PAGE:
As chains get bigger and bigger, the goal is to fight the urge to open cookie-cutter stores and, instead, customize the mix for each market. Chains such as Wal-Mart and Walgreens are often singled out as doing a good job at this. In the future, research such as this will undoubtedly follow that route as well.

People, Places and Things

A few words with Todd Hale, senior vice president, consumer and shopper insights for the Nielsen Co. about how this latest round of rising of gas prices could derail the shopping turnaround.

WWDBeautyNews: Why are rising prices going to hurt so much?

 

Hale: Consider this, in 2010, there were 2.1 cars per household in the U.S. Assuming that each car is driven 1,000 miles per month and achieves 20 miles per gallon of gas, a price increase of 10 cents per gallon translates to an increase of $10.50 per month in household expenditures. As prices increase, households could be paying an extra $52.50 with a 50 cent increase, $105 with a $1.00 rise and $210 if prices jump by $2.00. In Canada, similar assumptions can be made. A 10 cent increase per liter translates to a $30 additional monthly outlay; $65 with a 25 cent rise and $124 with a 50 cent increase. The impact to consumers is real and wallets will continue to be squeezed. Household wages are not keeping pace with inflation, so in the end, consumers will need to dig deeper into their pockets to pay for ‘everyday’ things. The coping mechanisms consumers applied during the recession will be their back-up plan as we head into the summer. Trip capture will once again be paramount and there are opportunities for retailers and manufacturers to convert a likely decline in out-of-home eating and entertainment into spending for at-home options. We would urge manufacturers and retailers alike to actively engage their consumers and shoppers on this front and not simply sit on the sidelines. Value messaging will be important, but also think about the emotional connection with messaging that reflects the fun and enjoyment to be had with family members and friends.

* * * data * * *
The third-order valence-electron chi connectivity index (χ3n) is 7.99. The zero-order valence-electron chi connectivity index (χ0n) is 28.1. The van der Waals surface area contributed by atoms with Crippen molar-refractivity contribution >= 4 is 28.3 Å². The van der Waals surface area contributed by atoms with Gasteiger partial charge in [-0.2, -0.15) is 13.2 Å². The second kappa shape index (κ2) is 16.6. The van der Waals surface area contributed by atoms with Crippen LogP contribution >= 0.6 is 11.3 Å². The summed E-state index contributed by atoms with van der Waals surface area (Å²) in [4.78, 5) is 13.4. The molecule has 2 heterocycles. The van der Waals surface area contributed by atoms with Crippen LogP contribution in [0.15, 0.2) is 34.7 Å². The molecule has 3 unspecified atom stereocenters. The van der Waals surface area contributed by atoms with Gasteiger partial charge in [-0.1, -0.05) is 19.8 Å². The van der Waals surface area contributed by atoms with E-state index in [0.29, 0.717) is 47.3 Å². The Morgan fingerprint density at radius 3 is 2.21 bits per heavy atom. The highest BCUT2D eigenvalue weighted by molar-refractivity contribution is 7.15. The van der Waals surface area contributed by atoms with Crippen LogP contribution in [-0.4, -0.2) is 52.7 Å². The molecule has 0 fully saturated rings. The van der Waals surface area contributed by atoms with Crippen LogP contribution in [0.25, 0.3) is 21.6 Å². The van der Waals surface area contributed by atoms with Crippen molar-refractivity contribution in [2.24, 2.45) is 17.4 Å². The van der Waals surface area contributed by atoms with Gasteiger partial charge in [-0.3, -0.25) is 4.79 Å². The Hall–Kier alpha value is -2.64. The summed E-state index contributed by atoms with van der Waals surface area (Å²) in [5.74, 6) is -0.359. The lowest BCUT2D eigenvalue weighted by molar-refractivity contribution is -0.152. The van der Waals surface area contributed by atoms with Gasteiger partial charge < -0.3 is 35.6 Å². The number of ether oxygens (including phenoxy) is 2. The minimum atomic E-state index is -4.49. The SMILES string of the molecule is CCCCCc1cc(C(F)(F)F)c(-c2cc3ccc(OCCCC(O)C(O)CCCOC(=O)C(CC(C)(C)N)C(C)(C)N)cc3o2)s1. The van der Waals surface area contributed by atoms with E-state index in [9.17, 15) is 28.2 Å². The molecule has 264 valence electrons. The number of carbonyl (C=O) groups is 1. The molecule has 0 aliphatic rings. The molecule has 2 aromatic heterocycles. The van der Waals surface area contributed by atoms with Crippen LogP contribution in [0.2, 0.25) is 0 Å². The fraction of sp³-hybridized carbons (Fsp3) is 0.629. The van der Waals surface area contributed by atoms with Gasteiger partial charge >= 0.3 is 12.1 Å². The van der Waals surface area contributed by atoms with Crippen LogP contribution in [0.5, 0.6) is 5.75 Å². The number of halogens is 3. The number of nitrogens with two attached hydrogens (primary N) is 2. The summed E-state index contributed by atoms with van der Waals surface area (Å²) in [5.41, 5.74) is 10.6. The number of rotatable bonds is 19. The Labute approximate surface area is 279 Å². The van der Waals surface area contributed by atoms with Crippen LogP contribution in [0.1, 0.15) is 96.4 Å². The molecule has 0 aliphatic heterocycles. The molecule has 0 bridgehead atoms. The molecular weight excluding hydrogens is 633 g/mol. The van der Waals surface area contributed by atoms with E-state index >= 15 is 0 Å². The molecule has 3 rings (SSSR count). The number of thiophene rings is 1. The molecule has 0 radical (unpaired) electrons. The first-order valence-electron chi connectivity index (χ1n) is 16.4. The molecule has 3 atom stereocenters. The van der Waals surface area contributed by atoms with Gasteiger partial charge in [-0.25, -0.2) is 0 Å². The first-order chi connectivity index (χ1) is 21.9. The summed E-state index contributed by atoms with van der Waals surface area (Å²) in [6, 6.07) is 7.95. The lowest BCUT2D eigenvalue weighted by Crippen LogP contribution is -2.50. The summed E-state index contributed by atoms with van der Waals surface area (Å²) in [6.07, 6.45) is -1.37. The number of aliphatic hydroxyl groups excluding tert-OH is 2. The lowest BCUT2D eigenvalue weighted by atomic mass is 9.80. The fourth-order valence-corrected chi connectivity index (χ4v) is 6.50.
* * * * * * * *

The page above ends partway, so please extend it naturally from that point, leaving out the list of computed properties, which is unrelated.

What’s In Store

 

Bartell Offers Health And Beauty Event: Bartell Drugs will celebrate health and beauty with a series of events merging health and beauty, such as free health clinics and mini makeovers. Sampling of cosmetics will be featured, as well as hairstyling tips.

Is Youth In the Genes?
While the massive antiaging industry provides a ray of hope for some consumers, it seems that many are realistic. Recent Mintel research found that 69 percent of consumers believe how you age is mostly genetic, and external products are more hope than help. Additionally, eight in 10 consumers think diet and exercise are the most important factors associated with aging skin and 78 percent say using sunscreen is the real key to preventing visible signs of aging.

 

While many consumers say aging is controlled by diet, exercise and genetics, 69 percent also report that the earlier you start using age prevention remedies the better off you are.

 

“There’s a sizable gap between opinion and practice,” said Kat Fay, senior beauty analyst. “While there are no guarantees when it comes to antiaging skin care purchases, many women buy the products anyway with the hope of achieving visible results. They adopt the ‘It’s better to try something than do nothing’ approach.”